Source: Crown Prosecution Service
The Director of Public Prosecutions, Keir Starmer, QC, has today published new guidelines for prosecutors dealing with fraud cases involving state benefits and tax credits. The charging standards will ensure a robust prosecutorial position is taken against those who commit fraud against the Department for Work and Pensions (DWP) and will ensure a consistent approach to prosecution across the wide spectrum of criminal fraud ~ CPS.
Today’s guidance follows the merger of the DWP Prosecutions Division with the CPS in April 2012 and the transfer of prosecutorial staff to the CPS Welfare, Rural and Health Division.
The CPS charging standard sets out the approach prosecutors should take in deciding the appropriate offences to use, so that the charge fits the crime in line with the prosecution of fraud more generally. It also states that where the alleged offending merits such an approach, and prosecutors anticipate a very substantial prison sentence, they should charge under the Fraud Act which carries a maximum sentence of 10 years, rather than using specific social security legislation which carries a maximum sentence of seven years.
Mr Starmer continued: “It is vital that we take a tough stance on this type of fraud and I am determined to see a clampdown on those who flout the system. The guidance for prosecutors is clear that if the evidence demonstrates an element of dishonesty, rather than just knowledge of a fraud, the appropriate charges should be used. This will ensure that following conviction, all options are on the table for magistrates and judges including custodial sentences. Indeed, prosecutors are also instructed not to shy away from using a range a legislation that carries higher sentences where it is merited.
The guidelines set out the factors that prosecutors should take into account when advising the court on allocation – whether to send cases to the Crown Court – and also act as the aggravating factors that prosecutors will draw to the sentencing court’s attention. These include:
- whether the fraud was professionally planned
- whether the fraud was carried out over a significant period of time
- whether multiple frauds occurred (multiple frauds include where one false declaration or a failure to disclose a change of circumstances results in multiple payments)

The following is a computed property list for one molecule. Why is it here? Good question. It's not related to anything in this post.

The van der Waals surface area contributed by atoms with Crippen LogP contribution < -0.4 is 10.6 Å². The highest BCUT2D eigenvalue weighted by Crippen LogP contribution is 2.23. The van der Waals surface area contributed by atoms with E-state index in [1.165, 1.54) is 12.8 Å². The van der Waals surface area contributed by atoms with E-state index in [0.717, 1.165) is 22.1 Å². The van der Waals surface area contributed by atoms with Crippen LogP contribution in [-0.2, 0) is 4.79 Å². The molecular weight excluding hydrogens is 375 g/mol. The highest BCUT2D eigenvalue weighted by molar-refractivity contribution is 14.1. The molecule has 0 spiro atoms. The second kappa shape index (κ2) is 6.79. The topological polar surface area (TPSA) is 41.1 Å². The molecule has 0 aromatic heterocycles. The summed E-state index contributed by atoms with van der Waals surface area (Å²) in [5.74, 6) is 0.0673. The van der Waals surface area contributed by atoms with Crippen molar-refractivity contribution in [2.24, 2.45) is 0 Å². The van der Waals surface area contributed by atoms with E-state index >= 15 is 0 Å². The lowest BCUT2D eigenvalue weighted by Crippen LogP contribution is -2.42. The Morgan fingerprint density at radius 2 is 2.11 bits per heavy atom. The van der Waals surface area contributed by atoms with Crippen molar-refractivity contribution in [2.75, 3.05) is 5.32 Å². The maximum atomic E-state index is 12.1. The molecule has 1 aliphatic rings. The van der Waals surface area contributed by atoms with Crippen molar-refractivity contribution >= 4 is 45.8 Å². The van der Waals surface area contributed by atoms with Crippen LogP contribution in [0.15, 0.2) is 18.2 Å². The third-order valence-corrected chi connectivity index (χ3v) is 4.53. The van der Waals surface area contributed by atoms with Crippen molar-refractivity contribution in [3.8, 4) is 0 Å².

- use of a false or stolen identity
- relevant previous convictions/cautions/previous out of court disposals for benefit fraud
- an attempt to conceal or dispose of evidence
- abuse of a position of trust
- substantial consequential loss to public funds
Mr Starmer said: “The cost to the nation incurred by benefit fraud should be at the forefront of lawyers’ minds when considering whether a prosecution is in the public interest. The loss of £1.9 billion of public money has a significant impact on communities up and down the country. Where frauds have been professionally planned, carried out over a long period of time and include attempts to conceal or destroy evidence, then we will make this plain when advising the courts on sentencing.
“Last year, the CPS saw over 8,600 prosecutions of this type and in the first five months of this year, we completed 4,086 prosecutions. The CPS currently has 729 cases awaiting a charging decision and 591 cases where charges have been authorised and are awaiting a court date. The current conviction rate remains strong at 89.7%.”
Mr Starmer added: “I am convinced that we are now better placed than ever before to tackle economic crime. The dedicated and specialist staff who joined us from the DWP have significantly bolstered our resources and now work closely alongside other fraud experts in the service. This means greater efficiency and consistency so that fraudsters and the public alike can be in little doubt about the tough stance the CPS will take in the fight on fraud.”
Reproduced under Crown Copyright from the Crown Prosecution Service – The opinions expressed in this article do not necessarily represent the views and opinions of the Welfare News Service.
From around the web